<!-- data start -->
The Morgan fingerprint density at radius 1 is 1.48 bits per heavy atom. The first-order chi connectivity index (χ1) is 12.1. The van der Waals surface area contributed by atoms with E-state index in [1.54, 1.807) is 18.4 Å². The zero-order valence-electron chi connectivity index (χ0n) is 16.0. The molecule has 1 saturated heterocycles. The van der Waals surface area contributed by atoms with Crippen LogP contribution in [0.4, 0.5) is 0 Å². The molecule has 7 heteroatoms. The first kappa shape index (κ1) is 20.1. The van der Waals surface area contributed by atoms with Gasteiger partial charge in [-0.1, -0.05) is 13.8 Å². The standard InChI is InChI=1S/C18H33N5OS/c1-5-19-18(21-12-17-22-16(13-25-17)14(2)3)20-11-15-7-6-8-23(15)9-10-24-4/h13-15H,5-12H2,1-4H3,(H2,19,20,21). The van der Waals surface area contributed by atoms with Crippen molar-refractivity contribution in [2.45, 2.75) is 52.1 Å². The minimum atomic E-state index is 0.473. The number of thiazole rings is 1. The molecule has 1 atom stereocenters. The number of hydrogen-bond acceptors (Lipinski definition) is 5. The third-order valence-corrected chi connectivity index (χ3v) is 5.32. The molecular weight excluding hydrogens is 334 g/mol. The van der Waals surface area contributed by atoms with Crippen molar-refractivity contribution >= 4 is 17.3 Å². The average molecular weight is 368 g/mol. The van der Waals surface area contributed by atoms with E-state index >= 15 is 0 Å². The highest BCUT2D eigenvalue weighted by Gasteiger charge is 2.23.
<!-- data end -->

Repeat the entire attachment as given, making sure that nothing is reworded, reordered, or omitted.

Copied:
The Morgan fingerprint density at radius 1 is 1.48 bits per heavy atom. The first-order chi connectivity index (χ1) is 12.1. The van der Waals surface area contributed by atoms with E-state index in [1.54, 1.807) is 18.4 Å². The zero-order valence-electron chi connectivity index (χ0n) is 16.0. The molecule has 1 saturated heterocycles. The van der Waals surface area contributed by atoms with Crippen LogP contribution in [0.4, 0.5) is 0 Å². The molecule has 7 heteroatoms. The first kappa shape index (κ1) is 20.1. The van der Waals surface area contributed by atoms with Gasteiger partial charge in [-0.1, -0.05) is 13.8 Å². The standard InChI is InChI=1S/C18H33N5OS/c1-5-19-18(21-12-17-22-16(13-25-17)14(2)3)20-11-15-7-6-8-23(15)9-10-24-4/h13-15H,5-12H2,1-4H3,(H2,19,20,21). The van der Waals surface area contributed by atoms with Crippen molar-refractivity contribution in [2.45, 2.75) is 52.1 Å². The minimum atomic E-state index is 0.473. The number of thiazole rings is 1. The molecule has 1 atom stereocenters. The number of hydrogen-bond acceptors (Lipinski definition) is 5. The third-order valence-corrected chi connectivity index (χ3v) is 5.32. The molecular weight excluding hydrogens is 334 g/mol. The van der Waals surface area contributed by atoms with Crippen molar-refractivity contribution >= 4 is 17.3 Å². The average molecular weight is 368 g/mol. The van der Waals surface area contributed by atoms with E-state index >= 15 is 0 Å². The highest BCUT2D eigenvalue weighted by Gasteiger charge is 2.23.